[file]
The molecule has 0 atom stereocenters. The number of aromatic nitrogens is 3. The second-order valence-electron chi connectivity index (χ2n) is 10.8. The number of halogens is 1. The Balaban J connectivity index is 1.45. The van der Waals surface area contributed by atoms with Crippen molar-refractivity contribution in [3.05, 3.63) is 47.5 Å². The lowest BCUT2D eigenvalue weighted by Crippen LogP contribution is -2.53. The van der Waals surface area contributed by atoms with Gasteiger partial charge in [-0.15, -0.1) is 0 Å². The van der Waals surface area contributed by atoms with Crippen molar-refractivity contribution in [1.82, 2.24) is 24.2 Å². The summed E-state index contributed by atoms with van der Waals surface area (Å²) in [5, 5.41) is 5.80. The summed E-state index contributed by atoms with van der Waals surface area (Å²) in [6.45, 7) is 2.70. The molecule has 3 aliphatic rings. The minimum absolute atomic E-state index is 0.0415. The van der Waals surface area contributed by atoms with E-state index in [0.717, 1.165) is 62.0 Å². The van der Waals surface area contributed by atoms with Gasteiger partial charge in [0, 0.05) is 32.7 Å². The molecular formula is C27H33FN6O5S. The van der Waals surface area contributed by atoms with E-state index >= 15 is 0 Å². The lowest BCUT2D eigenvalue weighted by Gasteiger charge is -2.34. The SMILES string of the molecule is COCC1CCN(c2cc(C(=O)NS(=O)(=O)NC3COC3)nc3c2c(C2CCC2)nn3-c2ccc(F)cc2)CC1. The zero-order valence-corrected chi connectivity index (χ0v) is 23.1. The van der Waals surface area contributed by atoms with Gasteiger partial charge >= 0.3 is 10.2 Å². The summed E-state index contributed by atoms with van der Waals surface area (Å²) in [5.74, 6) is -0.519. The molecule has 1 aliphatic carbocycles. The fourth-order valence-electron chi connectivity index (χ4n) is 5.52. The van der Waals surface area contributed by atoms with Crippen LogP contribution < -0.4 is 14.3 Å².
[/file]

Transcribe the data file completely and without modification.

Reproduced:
The molecule has 0 atom stereocenters. The number of aromatic nitrogens is 3. The second-order valence-electron chi connectivity index (χ2n) is 10.8. The number of halogens is 1. The Balaban J connectivity index is 1.45. The van der Waals surface area contributed by atoms with Crippen molar-refractivity contribution in [3.05, 3.63) is 47.5 Å². The lowest BCUT2D eigenvalue weighted by Crippen LogP contribution is -2.53. The van der Waals surface area contributed by atoms with Gasteiger partial charge in [-0.15, -0.1) is 0 Å². The van der Waals surface area contributed by atoms with Crippen molar-refractivity contribution in [1.82, 2.24) is 24.2 Å². The summed E-state index contributed by atoms with van der Waals surface area (Å²) in [5, 5.41) is 5.80. The summed E-state index contributed by atoms with van der Waals surface area (Å²) in [6.45, 7) is 2.70. The molecule has 3 aliphatic rings. The minimum absolute atomic E-state index is 0.0415. The van der Waals surface area contributed by atoms with E-state index in [0.717, 1.165) is 62.0 Å². The van der Waals surface area contributed by atoms with Gasteiger partial charge in [0, 0.05) is 32.7 Å². The molecular formula is C27H33FN6O5S. The van der Waals surface area contributed by atoms with E-state index >= 15 is 0 Å². The lowest BCUT2D eigenvalue weighted by Gasteiger charge is -2.34. The SMILES string of the molecule is COCC1CCN(c2cc(C(=O)NS(=O)(=O)NC3COC3)nc3c2c(C2CCC2)nn3-c2ccc(F)cc2)CC1. The zero-order valence-corrected chi connectivity index (χ0v) is 23.1. The van der Waals surface area contributed by atoms with Gasteiger partial charge >= 0.3 is 10.2 Å². The summed E-state index contributed by atoms with van der Waals surface area (Å²) in [5.74, 6) is -0.519. The molecule has 1 aliphatic carbocycles. The fourth-order valence-electron chi connectivity index (χ4n) is 5.52. The van der Waals surface area contributed by atoms with Crippen LogP contribution < -0.4 is 14.3 Å².